Staal and the Rangers will play host to the Caps again in Wednesday's Game 4.NEW YORK -- They just never stopped.
Facing a two-game deficit against the Washington Capitals, the Rangers could have rolled over before the game even started and still been content with a solid season from a young, building team. They clearly didn't.
With goals at such a premium this series, they could have been tempted to yield again when the Caps knotted the score at 1 just before the end of the second period. But they battled on with identical intensity.
They could have slumped over after the officials wiped out an apparent goal with 0.1 seconds remaining in the middle period. They didn't cash out then, either, nor did they throw up their hands when the Caps tied the game at 2 late in the third. Instead, they just kept looking for a way to win.
They finally found it in the form of a fortunate bounce in the Caps' crease -- and now any notion of surrender should be banished forever.
"It's a series now," Rangers defenseman Marc Staal said, repeating the phrase three times in roughly 200 words worth of postgame comments.
"All season long we've prided ourselves on staying with the game plan and never giving up, so it was a good test for us there."
The biggest test of the team's resolve came at the end of the second period when the apparent go-ahead goal was taken off the board. While an NBC replay from a side-angle camera seemed to show the puck crossing the line with 0.1 second on the game clock, the official game feed in the NHL's Toronto operations center, which has the time synched and burned into the video feed, showed all zeroes.
"It was a little bit frustrating, obviously," Staal said of the erased marker. "That would have been a big goal for us, but we were still in good shape."
"We were fine," Rangers head coach John Tortorella said. "Once they said it wasn't a goal, we just went about our business."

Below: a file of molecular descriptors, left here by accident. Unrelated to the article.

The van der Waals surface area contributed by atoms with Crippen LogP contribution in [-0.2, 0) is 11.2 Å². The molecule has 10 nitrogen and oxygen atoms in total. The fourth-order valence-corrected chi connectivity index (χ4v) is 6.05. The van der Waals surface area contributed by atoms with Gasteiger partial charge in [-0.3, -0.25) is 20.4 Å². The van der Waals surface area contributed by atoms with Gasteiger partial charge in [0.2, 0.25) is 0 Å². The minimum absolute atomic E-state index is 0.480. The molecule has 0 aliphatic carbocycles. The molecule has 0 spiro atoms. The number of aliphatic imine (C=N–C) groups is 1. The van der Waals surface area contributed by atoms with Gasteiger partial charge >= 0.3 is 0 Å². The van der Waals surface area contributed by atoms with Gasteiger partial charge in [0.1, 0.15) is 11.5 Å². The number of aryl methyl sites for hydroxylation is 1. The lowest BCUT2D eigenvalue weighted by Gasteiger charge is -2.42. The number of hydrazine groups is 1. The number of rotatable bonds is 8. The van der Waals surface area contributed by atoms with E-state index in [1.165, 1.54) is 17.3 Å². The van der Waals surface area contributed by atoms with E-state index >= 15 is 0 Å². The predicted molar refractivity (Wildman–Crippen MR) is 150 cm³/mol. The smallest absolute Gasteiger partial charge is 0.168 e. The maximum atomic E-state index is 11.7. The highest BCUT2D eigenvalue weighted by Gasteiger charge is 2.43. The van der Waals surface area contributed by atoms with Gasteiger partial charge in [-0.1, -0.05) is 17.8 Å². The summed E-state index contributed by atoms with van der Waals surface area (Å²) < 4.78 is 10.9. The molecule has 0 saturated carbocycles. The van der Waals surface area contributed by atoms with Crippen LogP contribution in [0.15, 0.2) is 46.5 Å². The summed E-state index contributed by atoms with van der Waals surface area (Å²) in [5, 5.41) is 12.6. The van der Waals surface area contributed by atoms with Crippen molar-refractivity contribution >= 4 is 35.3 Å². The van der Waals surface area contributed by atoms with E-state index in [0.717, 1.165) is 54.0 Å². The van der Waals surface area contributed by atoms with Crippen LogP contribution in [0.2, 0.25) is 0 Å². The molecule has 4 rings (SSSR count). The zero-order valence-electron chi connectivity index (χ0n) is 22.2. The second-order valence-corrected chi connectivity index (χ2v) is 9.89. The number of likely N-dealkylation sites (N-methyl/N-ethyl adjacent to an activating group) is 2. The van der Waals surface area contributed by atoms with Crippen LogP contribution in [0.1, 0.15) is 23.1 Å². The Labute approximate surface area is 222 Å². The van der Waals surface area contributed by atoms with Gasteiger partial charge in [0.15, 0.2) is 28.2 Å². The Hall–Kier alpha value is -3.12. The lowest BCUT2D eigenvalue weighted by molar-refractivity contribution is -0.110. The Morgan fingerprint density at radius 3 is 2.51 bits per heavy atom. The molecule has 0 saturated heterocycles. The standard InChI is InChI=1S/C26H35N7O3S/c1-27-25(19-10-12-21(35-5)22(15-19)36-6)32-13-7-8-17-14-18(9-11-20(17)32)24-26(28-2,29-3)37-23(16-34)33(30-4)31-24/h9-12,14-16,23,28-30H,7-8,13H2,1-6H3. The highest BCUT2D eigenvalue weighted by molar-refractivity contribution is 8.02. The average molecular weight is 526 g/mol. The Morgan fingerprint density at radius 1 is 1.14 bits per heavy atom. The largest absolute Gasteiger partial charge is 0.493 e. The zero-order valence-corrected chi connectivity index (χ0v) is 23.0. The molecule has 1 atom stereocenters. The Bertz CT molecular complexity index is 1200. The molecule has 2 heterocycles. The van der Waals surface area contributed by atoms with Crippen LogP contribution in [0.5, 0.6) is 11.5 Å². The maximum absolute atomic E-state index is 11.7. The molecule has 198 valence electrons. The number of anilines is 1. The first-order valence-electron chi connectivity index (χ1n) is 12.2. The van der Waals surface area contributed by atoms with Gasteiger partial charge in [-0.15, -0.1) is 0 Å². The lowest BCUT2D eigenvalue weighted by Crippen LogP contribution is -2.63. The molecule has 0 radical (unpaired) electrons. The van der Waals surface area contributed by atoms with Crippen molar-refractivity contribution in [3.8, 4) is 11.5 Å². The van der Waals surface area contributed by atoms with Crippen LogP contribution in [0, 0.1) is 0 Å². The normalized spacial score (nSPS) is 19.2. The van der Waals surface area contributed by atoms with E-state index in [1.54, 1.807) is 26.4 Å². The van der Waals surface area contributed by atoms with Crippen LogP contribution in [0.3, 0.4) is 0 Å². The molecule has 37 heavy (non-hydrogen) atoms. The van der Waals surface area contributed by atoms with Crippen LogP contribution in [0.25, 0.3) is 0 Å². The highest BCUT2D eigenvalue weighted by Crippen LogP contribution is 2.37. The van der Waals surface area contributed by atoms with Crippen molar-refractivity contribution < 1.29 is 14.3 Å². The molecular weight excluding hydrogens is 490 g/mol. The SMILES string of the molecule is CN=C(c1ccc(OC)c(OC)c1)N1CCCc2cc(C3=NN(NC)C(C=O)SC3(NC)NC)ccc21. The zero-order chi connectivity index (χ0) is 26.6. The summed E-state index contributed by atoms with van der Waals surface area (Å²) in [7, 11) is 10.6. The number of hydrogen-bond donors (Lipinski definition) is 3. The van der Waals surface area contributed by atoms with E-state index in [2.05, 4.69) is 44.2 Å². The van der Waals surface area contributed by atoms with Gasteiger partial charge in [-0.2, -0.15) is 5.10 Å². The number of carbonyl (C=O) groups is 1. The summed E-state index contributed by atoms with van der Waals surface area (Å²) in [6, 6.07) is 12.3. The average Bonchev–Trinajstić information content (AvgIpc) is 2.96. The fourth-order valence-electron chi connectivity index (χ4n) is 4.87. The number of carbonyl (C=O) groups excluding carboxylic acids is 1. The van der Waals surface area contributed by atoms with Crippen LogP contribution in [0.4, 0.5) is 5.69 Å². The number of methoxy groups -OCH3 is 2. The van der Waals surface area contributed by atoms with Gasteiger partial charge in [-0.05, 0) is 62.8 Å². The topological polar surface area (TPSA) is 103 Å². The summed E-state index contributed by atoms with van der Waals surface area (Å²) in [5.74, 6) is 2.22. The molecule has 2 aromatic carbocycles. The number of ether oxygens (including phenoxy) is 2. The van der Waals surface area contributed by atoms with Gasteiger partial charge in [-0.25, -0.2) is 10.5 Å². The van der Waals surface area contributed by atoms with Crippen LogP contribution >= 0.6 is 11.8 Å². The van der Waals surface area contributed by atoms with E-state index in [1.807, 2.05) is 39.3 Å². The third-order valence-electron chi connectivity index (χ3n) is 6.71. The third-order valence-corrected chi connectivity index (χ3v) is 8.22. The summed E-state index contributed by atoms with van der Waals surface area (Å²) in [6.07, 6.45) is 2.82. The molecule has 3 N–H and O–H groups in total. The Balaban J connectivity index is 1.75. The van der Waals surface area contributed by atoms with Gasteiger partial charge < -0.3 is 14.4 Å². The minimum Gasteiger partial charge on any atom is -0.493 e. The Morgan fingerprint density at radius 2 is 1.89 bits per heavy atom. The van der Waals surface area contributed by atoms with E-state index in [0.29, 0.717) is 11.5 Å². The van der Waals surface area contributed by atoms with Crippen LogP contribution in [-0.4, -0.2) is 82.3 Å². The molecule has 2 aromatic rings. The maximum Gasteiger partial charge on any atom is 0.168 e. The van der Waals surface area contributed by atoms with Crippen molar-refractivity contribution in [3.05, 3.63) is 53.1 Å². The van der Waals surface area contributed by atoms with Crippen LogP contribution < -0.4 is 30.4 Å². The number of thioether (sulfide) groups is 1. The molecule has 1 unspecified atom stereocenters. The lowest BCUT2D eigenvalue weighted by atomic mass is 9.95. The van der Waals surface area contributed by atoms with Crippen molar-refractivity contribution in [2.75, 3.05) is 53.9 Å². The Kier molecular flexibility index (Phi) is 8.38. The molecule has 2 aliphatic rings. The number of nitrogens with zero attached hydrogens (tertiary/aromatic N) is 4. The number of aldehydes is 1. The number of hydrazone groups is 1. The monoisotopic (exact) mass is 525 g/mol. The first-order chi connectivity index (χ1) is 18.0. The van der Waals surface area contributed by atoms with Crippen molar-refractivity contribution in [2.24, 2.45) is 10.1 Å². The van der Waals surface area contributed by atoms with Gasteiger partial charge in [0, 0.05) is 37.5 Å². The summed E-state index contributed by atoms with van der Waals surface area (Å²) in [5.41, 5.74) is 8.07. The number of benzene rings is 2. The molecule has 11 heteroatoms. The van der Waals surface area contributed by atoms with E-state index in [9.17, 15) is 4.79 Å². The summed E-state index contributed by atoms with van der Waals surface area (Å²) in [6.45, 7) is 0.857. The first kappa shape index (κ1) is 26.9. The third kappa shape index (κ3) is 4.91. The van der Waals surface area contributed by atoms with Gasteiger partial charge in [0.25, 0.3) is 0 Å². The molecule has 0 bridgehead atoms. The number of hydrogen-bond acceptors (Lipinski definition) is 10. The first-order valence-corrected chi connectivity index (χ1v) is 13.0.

To that end, Staal's defensive partner Dan Girardi recounted the scene in the Rangers' room at the second intermission.
"We came to the locker room and said, 'You know what, we'll just have to do it the hard way,'" Girardi said. "We did a good job just being resilient, even when they got that tying goal [in the third]. It's a huge win for us."
At the start of the game, it looked like another blanketing defensive effort from Washington would again stymie the Blueshirts' scoring. But their persistence paid off as the kept attacking through the neutral zone, taking the body and driving the net in an all-out effort that put a little starch in their blue collars the Rangers so often wear.
"I think they did a nice job around the net," the Caps' Mike Knuble said. "The third goal was played around the net. The second goal was a deflection. They just seemed to be around the net a little more. I think that was the obvious game plan for them."
Not that he needed to, but third-line center Brian Boyle confirmed as much in the locker room. "We just have to keep coming hard," Boyle said. "They know we're coming and they're going to be playing hard too. We just have to be relentless. Work hard, get the puck and get scoring chances."
Coming into Sunday's game, Tortorella emphasized that his team's greatest challenge would be a mental one, convincing themselves that they were still right in the series despite the two-game hole. Consider that challenge met.
"Not any more," Tortorella said, when asked if he finds the ability of his team to persevere surprising or not. "We've gone through a lot of injuries, up and downs, but we just end up finding ourselves."
And now the Rangers find themselves right back in the series two games to one.